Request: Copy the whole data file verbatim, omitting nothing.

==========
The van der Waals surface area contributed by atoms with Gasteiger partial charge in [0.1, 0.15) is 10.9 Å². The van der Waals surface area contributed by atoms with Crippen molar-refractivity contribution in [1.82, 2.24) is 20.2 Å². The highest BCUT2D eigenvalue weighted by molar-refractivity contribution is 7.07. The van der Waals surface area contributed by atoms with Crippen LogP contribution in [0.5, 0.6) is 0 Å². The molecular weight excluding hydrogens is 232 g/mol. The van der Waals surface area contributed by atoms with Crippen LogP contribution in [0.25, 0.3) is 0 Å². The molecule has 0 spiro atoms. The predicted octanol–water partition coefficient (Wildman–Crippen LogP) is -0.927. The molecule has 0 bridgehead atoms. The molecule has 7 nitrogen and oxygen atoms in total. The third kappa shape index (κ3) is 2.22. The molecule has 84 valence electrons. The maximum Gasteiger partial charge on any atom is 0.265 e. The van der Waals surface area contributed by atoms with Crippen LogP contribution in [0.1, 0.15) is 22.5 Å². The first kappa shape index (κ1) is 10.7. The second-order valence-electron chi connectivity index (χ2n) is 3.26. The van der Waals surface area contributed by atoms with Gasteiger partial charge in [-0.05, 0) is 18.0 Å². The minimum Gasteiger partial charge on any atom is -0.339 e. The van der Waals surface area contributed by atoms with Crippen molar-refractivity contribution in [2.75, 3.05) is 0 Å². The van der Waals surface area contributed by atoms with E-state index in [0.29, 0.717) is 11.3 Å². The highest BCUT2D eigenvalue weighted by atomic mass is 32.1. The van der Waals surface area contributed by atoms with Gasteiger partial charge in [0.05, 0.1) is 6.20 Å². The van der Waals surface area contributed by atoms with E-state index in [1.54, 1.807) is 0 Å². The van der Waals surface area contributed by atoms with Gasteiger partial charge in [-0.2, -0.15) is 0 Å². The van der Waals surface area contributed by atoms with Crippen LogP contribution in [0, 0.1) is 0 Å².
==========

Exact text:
The van der Waals surface area contributed by atoms with Gasteiger partial charge in [0.1, 0.15) is 10.9 Å². The van der Waals surface area contributed by atoms with Crippen molar-refractivity contribution in [1.82, 2.24) is 20.2 Å². The highest BCUT2D eigenvalue weighted by molar-refractivity contribution is 7.07. The van der Waals surface area contributed by atoms with Crippen LogP contribution in [0.5, 0.6) is 0 Å². The molecular weight excluding hydrogens is 232 g/mol. The van der Waals surface area contributed by atoms with Crippen LogP contribution in [0.25, 0.3) is 0 Å². The molecule has 0 spiro atoms. The predicted octanol–water partition coefficient (Wildman–Crippen LogP) is -0.927. The molecule has 0 bridgehead atoms. The molecule has 7 nitrogen and oxygen atoms in total. The third kappa shape index (κ3) is 2.22. The molecule has 84 valence electrons. The maximum Gasteiger partial charge on any atom is 0.265 e. The van der Waals surface area contributed by atoms with Crippen LogP contribution in [0.1, 0.15) is 22.5 Å². The first kappa shape index (κ1) is 10.7. The second-order valence-electron chi connectivity index (χ2n) is 3.26. The van der Waals surface area contributed by atoms with Gasteiger partial charge in [-0.05, 0) is 18.0 Å². The minimum Gasteiger partial charge on any atom is -0.339 e. The van der Waals surface area contributed by atoms with Crippen molar-refractivity contribution in [2.75, 3.05) is 0 Å². The van der Waals surface area contributed by atoms with E-state index in [0.29, 0.717) is 11.3 Å². The highest BCUT2D eigenvalue weighted by atomic mass is 32.1. The van der Waals surface area contributed by atoms with Gasteiger partial charge in [0.05, 0.1) is 6.20 Å². The van der Waals surface area contributed by atoms with E-state index in [1.54, 1.807) is 0 Å². The van der Waals surface area contributed by atoms with Gasteiger partial charge in [-0.2, -0.15) is 0 Å². The van der Waals surface area contributed by atoms with Crippen LogP contribution in [0, 0.1) is 0 Å².